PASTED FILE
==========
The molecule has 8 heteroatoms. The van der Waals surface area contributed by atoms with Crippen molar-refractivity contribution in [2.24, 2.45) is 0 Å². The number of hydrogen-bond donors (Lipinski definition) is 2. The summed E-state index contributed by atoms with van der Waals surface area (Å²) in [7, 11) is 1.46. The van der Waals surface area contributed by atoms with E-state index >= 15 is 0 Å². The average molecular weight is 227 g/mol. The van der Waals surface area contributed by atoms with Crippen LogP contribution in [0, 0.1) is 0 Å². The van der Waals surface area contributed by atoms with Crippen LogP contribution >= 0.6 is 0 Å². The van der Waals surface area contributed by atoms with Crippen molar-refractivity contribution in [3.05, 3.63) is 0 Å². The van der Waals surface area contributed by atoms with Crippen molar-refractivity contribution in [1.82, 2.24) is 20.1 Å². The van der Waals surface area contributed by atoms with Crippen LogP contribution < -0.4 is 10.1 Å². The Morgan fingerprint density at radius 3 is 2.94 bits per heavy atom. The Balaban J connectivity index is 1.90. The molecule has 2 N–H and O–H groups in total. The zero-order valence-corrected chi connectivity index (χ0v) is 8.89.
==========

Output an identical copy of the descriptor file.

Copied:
The molecule has 8 heteroatoms. The van der Waals surface area contributed by atoms with Crippen molar-refractivity contribution in [2.24, 2.45) is 0 Å². The number of hydrogen-bond donors (Lipinski definition) is 2. The summed E-state index contributed by atoms with van der Waals surface area (Å²) in [7, 11) is 1.46. The van der Waals surface area contributed by atoms with E-state index >= 15 is 0 Å². The average molecular weight is 227 g/mol. The van der Waals surface area contributed by atoms with Crippen LogP contribution in [0, 0.1) is 0 Å². The van der Waals surface area contributed by atoms with Crippen LogP contribution >= 0.6 is 0 Å². The van der Waals surface area contributed by atoms with Crippen molar-refractivity contribution in [3.05, 3.63) is 0 Å². The van der Waals surface area contributed by atoms with Crippen molar-refractivity contribution in [1.82, 2.24) is 20.1 Å². The van der Waals surface area contributed by atoms with Crippen LogP contribution < -0.4 is 10.1 Å². The Morgan fingerprint density at radius 3 is 2.94 bits per heavy atom. The Balaban J connectivity index is 1.90. The molecule has 2 N–H and O–H groups in total. The zero-order valence-corrected chi connectivity index (χ0v) is 8.89.